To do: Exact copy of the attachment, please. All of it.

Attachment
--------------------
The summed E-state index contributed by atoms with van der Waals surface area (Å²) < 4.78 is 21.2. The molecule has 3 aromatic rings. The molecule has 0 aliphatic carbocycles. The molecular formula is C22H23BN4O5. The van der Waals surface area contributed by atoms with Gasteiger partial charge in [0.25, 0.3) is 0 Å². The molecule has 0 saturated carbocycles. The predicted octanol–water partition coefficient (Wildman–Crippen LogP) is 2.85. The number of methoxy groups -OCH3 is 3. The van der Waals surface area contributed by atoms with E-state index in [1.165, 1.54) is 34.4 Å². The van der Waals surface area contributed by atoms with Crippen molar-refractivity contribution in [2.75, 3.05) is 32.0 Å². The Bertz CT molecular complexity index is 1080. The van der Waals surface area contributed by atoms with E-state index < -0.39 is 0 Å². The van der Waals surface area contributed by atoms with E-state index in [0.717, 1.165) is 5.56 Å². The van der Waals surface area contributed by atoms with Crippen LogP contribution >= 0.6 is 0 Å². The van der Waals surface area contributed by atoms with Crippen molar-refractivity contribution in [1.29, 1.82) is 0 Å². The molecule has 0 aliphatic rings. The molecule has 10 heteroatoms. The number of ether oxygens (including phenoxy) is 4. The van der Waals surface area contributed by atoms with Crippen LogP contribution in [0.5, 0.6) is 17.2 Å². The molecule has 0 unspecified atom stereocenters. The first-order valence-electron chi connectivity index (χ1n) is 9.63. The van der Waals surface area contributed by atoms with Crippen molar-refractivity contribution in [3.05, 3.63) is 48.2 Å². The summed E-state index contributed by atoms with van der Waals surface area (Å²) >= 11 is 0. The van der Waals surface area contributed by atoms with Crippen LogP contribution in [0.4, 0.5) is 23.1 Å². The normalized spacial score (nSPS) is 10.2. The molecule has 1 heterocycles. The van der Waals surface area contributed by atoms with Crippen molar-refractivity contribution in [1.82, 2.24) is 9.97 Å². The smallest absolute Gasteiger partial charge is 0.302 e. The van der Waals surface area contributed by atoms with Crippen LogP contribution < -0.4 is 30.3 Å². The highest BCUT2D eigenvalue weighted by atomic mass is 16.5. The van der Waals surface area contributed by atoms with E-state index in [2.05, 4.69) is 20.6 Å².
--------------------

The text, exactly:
The summed E-state index contributed by atoms with van der Waals surface area (Å²) < 4.78 is 21.2. The molecule has 3 aromatic rings. The molecule has 0 aliphatic carbocycles. The molecular formula is C22H23BN4O5. The van der Waals surface area contributed by atoms with Gasteiger partial charge in [0.25, 0.3) is 0 Å². The molecule has 0 saturated carbocycles. The predicted octanol–water partition coefficient (Wildman–Crippen LogP) is 2.85. The number of methoxy groups -OCH3 is 3. The van der Waals surface area contributed by atoms with E-state index in [1.165, 1.54) is 34.4 Å². The van der Waals surface area contributed by atoms with Crippen molar-refractivity contribution in [2.75, 3.05) is 32.0 Å². The Bertz CT molecular complexity index is 1080. The van der Waals surface area contributed by atoms with E-state index < -0.39 is 0 Å². The van der Waals surface area contributed by atoms with E-state index in [0.717, 1.165) is 5.56 Å². The van der Waals surface area contributed by atoms with Crippen LogP contribution >= 0.6 is 0 Å². The van der Waals surface area contributed by atoms with Crippen molar-refractivity contribution in [1.29, 1.82) is 0 Å². The molecule has 0 aliphatic rings. The molecule has 10 heteroatoms. The number of ether oxygens (including phenoxy) is 4. The van der Waals surface area contributed by atoms with Crippen LogP contribution in [0.5, 0.6) is 17.2 Å². The molecule has 0 unspecified atom stereocenters. The first-order valence-electron chi connectivity index (χ1n) is 9.63. The van der Waals surface area contributed by atoms with Crippen molar-refractivity contribution in [3.05, 3.63) is 48.2 Å². The summed E-state index contributed by atoms with van der Waals surface area (Å²) >= 11 is 0. The van der Waals surface area contributed by atoms with Crippen LogP contribution in [0.4, 0.5) is 23.1 Å². The normalized spacial score (nSPS) is 10.2. The molecule has 1 heterocycles. The van der Waals surface area contributed by atoms with Crippen molar-refractivity contribution in [1.82, 2.24) is 9.97 Å². The smallest absolute Gasteiger partial charge is 0.302 e. The van der Waals surface area contributed by atoms with Crippen LogP contribution < -0.4 is 30.3 Å². The highest BCUT2D eigenvalue weighted by atomic mass is 16.5. The van der Waals surface area contributed by atoms with E-state index in [2.05, 4.69) is 20.6 Å².